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How to talk to a friend or family member about their alcohol use

Are you worried about someone close to you who seems to be drinking too much? 

One way you can help is to talk to them to express your concern. 

If you think a conversation would lead to you being unsafe, then it’s best to reach out for support. There are family support and family violence services that may be able to help. 

If you can safely have a conversation, here are some tips that might help: 

  • Choose the right time – wait until your friend or family member seems open to talking. If they are currently drinking alcohol, wait for another time. 
  • Think about how you will start the conversation. A good way to start might be ‘I’m worried about your drinking’ or ‘Do you sometimes drink more than you plan to?’ 
  • Be supportive and keep the conversation focused on your concern about their health and the harms from alcohol – and maybe also its effect on your relationship. Be honest about how you feel. 
  • The person might not be ready for this conversation. They might become upset, defensive or angry, or deny that there is a problem. Allow time and space for them to open up to you about how they are feeling. 
  • If they don’t want to talk about it, reassure them that you care and are willing to talk about it at any time. 
  • Keep your words and actions consistent with helping your friend or family member to cut back or quit drinking. For example, you could ask whether there are specific things you could do to provide support, or things you could do together that don’t involve alcohol. If you’ve said you’re worried about their drinking, it will be confusing if you then have a drink with them or encourage their drinking in other ways. 
  • Find out what support is available if your friend or family member wants to cut back or quit. We have some tips and tools available on this site, as well as a page of services that can help support both of you. 
  • If the conversation doesn’t go well, try again at another suitable time. Let them know how you’re feeling and that you’re there for them, without being critical.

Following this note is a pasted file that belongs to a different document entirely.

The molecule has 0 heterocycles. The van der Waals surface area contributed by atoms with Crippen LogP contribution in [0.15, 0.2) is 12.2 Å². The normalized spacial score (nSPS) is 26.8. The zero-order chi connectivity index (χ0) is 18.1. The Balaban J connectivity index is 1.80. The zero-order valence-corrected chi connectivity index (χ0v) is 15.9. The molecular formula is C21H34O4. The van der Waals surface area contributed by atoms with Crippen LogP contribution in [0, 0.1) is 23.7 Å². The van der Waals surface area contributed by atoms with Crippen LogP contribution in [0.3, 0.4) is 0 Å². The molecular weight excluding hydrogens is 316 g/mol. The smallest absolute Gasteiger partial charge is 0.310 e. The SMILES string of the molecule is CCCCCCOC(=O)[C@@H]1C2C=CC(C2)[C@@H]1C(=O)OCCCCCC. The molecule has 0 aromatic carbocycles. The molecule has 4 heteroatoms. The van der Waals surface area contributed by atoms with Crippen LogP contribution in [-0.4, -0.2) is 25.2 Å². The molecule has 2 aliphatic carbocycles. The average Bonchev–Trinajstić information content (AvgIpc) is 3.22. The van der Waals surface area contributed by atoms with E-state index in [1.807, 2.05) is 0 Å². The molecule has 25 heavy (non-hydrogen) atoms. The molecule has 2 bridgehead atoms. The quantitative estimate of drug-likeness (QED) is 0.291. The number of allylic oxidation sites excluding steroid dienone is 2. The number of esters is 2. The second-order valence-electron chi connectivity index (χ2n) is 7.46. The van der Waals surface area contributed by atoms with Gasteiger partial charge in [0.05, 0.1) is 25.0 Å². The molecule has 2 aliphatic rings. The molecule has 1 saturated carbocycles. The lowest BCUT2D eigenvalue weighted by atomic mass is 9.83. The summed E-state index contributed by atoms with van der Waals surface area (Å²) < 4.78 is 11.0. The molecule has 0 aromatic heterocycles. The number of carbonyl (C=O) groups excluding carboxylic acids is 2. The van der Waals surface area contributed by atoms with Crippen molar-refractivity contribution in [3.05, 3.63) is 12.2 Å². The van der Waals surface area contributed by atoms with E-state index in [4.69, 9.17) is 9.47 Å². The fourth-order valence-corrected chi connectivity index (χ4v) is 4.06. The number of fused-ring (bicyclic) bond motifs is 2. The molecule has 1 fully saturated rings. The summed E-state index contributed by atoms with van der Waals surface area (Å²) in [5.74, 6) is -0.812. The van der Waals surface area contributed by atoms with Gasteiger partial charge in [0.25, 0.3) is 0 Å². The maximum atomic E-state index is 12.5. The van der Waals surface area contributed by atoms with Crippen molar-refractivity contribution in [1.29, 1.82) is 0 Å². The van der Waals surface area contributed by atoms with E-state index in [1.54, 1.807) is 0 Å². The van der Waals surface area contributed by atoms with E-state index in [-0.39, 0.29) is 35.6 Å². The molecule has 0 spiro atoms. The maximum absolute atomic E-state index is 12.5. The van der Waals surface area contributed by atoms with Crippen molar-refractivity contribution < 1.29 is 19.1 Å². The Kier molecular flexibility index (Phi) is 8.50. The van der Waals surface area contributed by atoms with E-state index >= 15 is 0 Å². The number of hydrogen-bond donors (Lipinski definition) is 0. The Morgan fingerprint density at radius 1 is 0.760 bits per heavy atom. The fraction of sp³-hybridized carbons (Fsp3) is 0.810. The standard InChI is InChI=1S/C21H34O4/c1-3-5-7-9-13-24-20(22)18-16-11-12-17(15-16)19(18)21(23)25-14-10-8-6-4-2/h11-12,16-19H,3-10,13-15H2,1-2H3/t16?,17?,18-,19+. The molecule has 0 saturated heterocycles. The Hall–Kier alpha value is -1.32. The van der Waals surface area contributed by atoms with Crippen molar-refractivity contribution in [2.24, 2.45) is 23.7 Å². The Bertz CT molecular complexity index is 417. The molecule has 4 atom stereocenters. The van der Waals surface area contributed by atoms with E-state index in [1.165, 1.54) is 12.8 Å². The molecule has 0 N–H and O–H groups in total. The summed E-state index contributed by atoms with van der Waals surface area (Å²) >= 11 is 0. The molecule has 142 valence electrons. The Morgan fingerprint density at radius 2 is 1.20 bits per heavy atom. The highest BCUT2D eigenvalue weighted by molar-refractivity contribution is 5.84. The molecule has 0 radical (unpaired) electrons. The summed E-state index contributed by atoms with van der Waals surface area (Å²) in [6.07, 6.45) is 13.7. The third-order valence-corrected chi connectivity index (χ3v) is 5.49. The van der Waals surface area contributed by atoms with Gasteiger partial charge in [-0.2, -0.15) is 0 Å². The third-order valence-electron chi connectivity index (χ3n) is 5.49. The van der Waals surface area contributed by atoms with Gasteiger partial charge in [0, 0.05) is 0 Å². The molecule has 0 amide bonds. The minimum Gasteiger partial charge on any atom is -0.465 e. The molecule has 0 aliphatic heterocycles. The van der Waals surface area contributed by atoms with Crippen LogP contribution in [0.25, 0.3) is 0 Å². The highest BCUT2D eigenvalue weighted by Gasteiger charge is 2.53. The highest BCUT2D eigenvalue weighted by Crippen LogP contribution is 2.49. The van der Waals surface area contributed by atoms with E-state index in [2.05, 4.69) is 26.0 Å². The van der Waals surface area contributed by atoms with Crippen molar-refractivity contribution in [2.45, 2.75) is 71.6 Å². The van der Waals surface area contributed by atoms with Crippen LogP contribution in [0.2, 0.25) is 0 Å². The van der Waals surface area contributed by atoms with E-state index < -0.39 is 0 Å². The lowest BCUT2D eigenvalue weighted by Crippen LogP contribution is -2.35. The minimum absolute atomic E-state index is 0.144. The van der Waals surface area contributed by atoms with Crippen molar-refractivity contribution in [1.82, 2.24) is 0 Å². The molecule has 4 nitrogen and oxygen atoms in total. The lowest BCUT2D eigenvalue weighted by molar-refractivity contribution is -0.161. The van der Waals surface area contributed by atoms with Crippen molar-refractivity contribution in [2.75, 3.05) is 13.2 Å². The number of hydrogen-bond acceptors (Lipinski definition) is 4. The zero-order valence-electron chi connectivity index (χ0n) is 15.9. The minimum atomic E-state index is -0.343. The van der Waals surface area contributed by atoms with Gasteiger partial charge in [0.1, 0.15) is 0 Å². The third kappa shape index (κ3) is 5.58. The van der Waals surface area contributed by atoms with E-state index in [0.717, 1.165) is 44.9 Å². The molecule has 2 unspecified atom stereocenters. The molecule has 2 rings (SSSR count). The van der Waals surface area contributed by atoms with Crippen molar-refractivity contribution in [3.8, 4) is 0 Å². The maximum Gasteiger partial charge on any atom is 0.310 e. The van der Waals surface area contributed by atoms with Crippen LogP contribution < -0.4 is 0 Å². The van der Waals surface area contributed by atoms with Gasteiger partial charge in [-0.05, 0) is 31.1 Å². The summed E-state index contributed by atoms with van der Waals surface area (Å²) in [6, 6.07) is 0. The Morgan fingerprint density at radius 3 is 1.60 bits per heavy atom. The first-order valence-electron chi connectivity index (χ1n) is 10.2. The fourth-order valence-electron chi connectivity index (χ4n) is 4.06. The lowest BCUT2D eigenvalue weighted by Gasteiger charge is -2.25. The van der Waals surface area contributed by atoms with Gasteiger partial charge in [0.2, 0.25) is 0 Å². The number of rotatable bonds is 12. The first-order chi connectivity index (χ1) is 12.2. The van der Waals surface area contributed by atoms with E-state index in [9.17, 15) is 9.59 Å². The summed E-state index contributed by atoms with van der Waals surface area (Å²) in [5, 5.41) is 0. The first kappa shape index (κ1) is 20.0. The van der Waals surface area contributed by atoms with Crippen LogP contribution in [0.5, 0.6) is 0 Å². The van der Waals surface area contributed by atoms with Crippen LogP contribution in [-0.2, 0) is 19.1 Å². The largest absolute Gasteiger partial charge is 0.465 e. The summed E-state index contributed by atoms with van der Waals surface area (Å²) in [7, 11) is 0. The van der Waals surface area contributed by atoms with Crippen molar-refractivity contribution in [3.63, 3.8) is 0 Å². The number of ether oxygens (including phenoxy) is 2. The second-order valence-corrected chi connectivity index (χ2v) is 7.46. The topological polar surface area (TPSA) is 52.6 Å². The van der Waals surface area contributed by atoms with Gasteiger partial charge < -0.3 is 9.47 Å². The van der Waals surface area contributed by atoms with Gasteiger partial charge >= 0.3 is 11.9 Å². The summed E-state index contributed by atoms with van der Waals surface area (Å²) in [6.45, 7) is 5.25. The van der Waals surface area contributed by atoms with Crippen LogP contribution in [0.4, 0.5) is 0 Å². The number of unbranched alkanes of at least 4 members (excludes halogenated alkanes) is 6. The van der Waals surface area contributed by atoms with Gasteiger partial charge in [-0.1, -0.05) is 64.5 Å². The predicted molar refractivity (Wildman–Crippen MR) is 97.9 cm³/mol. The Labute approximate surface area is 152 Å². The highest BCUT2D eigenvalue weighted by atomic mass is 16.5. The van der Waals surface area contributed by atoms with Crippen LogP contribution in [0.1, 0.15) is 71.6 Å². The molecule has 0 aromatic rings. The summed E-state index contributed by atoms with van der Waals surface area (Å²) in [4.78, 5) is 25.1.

Protecting and supporting children

It is important that families have the best information and resources to facilitate honest conversations around alcohol. Despite the many influences on children, parents remain the single strongest influence on their children’s choices.  

This is why it is important that parents do not provide alcohol to children and young people. 

There are many ways that we can protect children and young people when it comes to alcohol, including controlling access to alcohol, providing education on alcohol and the harms it causes, as well as access to resources in the home and school environment. 

Supporting Family Conversations provides resources for parents and schools to facilitate conversations around alcohol. Parents and schools can also access the Positive Choices portal for more information on drugs and alcohol.  

Family and domestic violence

Far too many lives are shattered due to family violence and, for far too many families, alcohol makes matters worse. Alcohol use is a contributor to intimate partner violence, increasing both the frequency and severity of that violence. 

Everyone has a right to feel safe in their own home. If you, or someone you know is experiencing physical or emotional violence, you can call 1800RESPECT for advice and support or visit www.1800respect.org.au. 

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